WeOwnA Park

by Connie DeLaVergne on May 18, 2010

2.95 miles
55 minutes
1 2 3 4 5 6 7 8 9 10 (difficult)
long and steep inclines with switchbacks
6,653 steps
216 kcals
Weowna Park

Weowna Park is a gem! It’s an amazing, natural 90-acre open space in the middle of Bellevue suburbia. It is home to some of the largest and oldest trees in Bellevue and is at the eastern end of the beloved Lake-to-Lake Trail.

This walk begins at the top of Weowna Park. Leave your car at Lake Hills Park parking lot on the corner of SE 14 ST and 164 Ave SE. Walk East on SE 14 St following the trail bollards around and south to the second entrance into Weowna Park at the kiosk. Go Left into the park and stay Left to cross the bridge. Follow the trail until you get to the Y then veer Right and head downward.

old growth pride

One of the first things you’ll notice is the peace and quiet, and the song of birds. This is an old, thick forest with a lot of big trees and towering remnants of older ones. I really feel like I’ve stepped away from my life when I visit Weowna. I feel like I’m camping in the wilderness and with the ravines I get a really good workout at the same time.

One time I came face to face (within 20 feet) of a deer and we stood motionless staring at each other for about 20 seconds. It was amazing! I had never looked into the eyes of a deer before, and it didn’t seem afraid of me either, that was the cool part. Suddenly, however, it leapt into the brush and like that it was gone! Completely out of sight . . . then I heard a dog and his man approach and I started walking again. With a nod I passed them on the trail. I’ll never forget that morning.

Weowna view of Lake Sammamish

Most of the time, though, I see only a few people and I’m always surprised more don’t visit this park. The people I have met here are very proud of Weowna and seem to live in the neighborhood. One woman I met told me that the original community rallied to raise funds to purchase the land and proudly named it Weowna Park. Get it? We-own-a Park. I don’t know if it’s true or not but I like to think that it is because it is a very special place. I’m proud just knowing it’s part of my City of Bellevue Parks. I can only imagine how proud the original owners felt.

Now back to the hike, when you get to the T go Left and head toward the huge fallen tree and upward. This is where you should begin to feel your heart beat because it’s a rather long incline. At the top of the hill, cross the gravel road, pick up the trail and go down the steps to West Lake Sammamish Parkway and the Weowna Park kiosk, the one with the incorrect map on its front. (I’m not going to waste time explaining, just trust me that it’s wrong. Or tell me how it’s not wrong if you know.)

It is at this point that I turn around and walk back the way I came. You could head south on Lake Sammamish Parkway and pickup a trailhead back into Weowna Park on the southend of the park, but it’s a loud street without sidewalks and close to a mile down the road. I prefer to stay in the woods and benefit from the steep climb back up as it is here that the most strenuous and beneficial part of the walk lies.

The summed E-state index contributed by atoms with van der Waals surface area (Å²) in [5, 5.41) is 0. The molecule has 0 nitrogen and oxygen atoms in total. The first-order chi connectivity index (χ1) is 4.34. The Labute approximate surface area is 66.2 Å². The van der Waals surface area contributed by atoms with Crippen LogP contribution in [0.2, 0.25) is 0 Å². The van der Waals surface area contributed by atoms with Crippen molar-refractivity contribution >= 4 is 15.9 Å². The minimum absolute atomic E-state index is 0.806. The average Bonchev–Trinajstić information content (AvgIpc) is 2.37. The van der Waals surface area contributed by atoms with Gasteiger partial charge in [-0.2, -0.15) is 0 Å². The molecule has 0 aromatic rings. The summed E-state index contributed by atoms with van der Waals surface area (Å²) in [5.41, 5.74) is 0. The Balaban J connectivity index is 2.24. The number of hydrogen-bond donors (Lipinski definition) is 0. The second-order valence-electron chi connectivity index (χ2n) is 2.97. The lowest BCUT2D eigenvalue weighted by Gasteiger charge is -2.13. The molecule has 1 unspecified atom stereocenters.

big trillium or little thumb

Basically we’re now backtracking so take a minute and look around while you walk. There are some huge trilliums to be seen. This is a picture I took of a trillium with my husband’s thumb in the picture so you could get an idea of its size. I only wish I had been here a few weeks earlier so I could’ve seen its flower.

There are some really nice houses bordering Weowna Park too. The vegetation hides them well but I understand the desire to live here. The quiet, the greenery and the views are worth what I’m sure is a very steep asking price.

more old growth pride

When you reach the top of this ravine cross the gravel road, follow the trail downward and go Right, just past the remnant of an old growth tree. I’m standing next to it in this picture to give you an idea of its girth. It’s a big one that’s been down for about 4 years. I remember first noticing it on a walk in 2006. It was still wearing its bark back then and the parks department had to remove a chunk to clear the trail.

At the top of this ravine you will find a trail marker (or bollard) at the Y. Turn Right and walk until you reach 168 Ave SE which is the northern most entrance to Weowna Park and the first one we passed at the beginning of our walk. Turn Right and follow the paved trail back to SE 14 ST and your car. And there you have it folks, one of my favorite walks. I hope you enjoyed it half as much as I did.

Walk on my friends.


If you enjoyed this post please share it with your friends (on facebook, twitter, etc.) and anyone else who might enjoy a walk in Bellevue.

Be Sociable, Share!

{ 2 comments… read them below or add one }

physician assistant June 18, 2010 at 5:00 am

Terrific work! This is the type of information that should be shared around the web. Shame on the search engines for not positioning this post higher!


Connie DeLaVergne June 22, 2010 at 7:32 pm

Thank you and feel free to share.


Cancel reply

Leave a Comment

{ 3 trackbacks }

Previous post:

Next post: